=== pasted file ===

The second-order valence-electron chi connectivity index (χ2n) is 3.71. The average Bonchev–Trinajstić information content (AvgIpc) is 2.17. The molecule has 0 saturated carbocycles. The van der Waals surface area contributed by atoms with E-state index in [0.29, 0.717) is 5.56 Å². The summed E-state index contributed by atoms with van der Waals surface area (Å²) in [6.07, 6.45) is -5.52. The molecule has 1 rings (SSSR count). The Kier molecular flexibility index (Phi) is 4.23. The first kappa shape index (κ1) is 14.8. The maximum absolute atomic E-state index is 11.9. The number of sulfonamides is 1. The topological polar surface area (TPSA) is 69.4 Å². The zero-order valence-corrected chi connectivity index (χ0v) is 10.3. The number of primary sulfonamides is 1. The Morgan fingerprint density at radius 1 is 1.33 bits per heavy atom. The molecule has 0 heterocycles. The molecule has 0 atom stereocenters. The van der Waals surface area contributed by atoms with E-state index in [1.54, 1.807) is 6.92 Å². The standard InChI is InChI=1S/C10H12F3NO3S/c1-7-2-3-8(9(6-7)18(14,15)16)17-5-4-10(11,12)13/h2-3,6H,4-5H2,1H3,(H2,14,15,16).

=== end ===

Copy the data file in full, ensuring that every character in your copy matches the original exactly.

The second-order valence-electron chi connectivity index (χ2n) is 3.71. The average Bonchev–Trinajstić information content (AvgIpc) is 2.17. The molecule has 0 saturated carbocycles. The van der Waals surface area contributed by atoms with E-state index in [0.29, 0.717) is 5.56 Å². The summed E-state index contributed by atoms with van der Waals surface area (Å²) in [6.07, 6.45) is -5.52. The molecule has 1 rings (SSSR count). The Kier molecular flexibility index (Phi) is 4.23. The first kappa shape index (κ1) is 14.8. The maximum absolute atomic E-state index is 11.9. The number of sulfonamides is 1. The topological polar surface area (TPSA) is 69.4 Å². The zero-order valence-corrected chi connectivity index (χ0v) is 10.3. The number of primary sulfonamides is 1. The Morgan fingerprint density at radius 1 is 1.33 bits per heavy atom. The molecule has 0 heterocycles. The molecule has 0 atom stereocenters. The van der Waals surface area contributed by atoms with E-state index in [1.54, 1.807) is 6.92 Å². The standard InChI is InChI=1S/C10H12F3NO3S/c1-7-2-3-8(9(6-7)18(14,15)16)17-5-4-10(11,12)13/h2-3,6H,4-5H2,1H3,(H2,14,15,16).